The Black Staircase was constructed by Bishop John Cosin in the late seventeenth century. Cosin inherited the Bishopric of Durham after the English Civil War. Many of the buildings were in bad condition and there was lots of work to be done – but, as Bishop, Cosin had the resources to do it.
Much of the carved woodwork in the Castle and Cathedral dates from his period, and the staircase would have been the piece de resistance of his Castle refurbishment.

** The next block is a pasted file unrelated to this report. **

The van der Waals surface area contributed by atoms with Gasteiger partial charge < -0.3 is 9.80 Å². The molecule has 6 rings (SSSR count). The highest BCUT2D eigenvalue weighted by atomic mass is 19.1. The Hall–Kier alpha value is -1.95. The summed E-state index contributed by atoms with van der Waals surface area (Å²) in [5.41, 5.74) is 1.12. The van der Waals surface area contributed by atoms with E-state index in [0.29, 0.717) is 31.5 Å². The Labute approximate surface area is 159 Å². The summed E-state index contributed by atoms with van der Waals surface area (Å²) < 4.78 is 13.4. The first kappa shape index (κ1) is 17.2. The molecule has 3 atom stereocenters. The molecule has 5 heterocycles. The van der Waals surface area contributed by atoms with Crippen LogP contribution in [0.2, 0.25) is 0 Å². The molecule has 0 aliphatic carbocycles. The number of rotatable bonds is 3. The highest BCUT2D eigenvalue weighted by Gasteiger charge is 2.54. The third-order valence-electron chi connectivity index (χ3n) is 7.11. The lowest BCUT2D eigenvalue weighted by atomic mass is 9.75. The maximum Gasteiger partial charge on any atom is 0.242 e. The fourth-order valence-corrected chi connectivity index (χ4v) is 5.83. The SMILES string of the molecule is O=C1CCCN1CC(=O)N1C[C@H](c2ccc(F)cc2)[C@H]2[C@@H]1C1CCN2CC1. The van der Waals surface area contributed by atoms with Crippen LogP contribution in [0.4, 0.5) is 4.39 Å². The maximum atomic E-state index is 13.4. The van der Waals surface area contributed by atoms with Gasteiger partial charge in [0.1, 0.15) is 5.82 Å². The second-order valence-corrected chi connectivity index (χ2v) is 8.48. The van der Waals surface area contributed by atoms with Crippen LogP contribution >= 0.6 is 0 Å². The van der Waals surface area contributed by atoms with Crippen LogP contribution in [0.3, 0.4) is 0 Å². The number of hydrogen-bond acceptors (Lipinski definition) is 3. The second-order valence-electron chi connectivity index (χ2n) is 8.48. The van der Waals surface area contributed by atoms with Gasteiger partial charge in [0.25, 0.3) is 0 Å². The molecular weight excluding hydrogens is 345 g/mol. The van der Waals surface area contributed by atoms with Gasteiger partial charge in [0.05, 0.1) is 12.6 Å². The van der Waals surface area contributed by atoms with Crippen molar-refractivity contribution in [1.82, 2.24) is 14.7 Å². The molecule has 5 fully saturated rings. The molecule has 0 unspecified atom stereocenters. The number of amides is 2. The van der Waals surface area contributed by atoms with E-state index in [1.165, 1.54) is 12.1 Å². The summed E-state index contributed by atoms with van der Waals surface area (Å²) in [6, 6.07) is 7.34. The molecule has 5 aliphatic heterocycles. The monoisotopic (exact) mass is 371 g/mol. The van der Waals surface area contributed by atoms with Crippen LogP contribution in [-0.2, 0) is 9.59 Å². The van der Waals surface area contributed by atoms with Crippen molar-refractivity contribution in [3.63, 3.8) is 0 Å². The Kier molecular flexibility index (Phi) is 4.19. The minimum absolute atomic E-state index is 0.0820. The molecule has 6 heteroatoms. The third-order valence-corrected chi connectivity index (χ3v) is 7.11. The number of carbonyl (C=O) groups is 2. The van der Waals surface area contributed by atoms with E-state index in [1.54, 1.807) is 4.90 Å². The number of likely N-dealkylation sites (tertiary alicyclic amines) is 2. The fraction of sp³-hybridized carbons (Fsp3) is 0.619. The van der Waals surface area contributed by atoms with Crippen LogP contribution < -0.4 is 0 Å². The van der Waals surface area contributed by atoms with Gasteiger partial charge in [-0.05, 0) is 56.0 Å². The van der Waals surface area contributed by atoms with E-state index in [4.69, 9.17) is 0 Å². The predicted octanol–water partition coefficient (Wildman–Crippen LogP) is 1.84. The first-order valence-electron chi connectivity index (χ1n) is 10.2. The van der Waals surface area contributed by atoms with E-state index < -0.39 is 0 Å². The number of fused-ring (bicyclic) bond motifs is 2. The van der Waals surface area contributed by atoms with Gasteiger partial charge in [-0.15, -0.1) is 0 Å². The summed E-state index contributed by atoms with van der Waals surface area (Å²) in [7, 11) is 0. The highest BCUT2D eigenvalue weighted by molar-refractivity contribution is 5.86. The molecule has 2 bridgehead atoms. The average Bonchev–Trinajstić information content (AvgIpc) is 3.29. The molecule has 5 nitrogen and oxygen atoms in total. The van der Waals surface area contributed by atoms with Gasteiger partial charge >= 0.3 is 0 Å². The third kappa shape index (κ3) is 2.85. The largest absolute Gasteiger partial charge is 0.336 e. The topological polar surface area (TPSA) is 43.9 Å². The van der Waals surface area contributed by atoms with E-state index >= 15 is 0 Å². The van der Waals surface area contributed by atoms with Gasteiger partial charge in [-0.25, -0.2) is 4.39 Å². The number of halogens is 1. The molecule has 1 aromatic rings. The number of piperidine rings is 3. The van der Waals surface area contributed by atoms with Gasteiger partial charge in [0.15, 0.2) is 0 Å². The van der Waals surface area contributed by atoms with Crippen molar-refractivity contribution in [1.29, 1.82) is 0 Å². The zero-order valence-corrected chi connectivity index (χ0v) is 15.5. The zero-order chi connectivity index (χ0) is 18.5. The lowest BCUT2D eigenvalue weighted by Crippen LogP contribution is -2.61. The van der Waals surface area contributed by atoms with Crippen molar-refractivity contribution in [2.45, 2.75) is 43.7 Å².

It was designed as a flying staircase, meaning that it would have had no vertical supports. Each stair was embedded into the wall, with the weight deflected all the way from the top to the bottom. Unfortunately, Cosin's builders miscalculated and the staircase began to lean soon after its construction.
To stabilise the structure, wooden posts were put in. These remain in place today.
Its name refers to its dark colour, which is actually very dark brown, not black.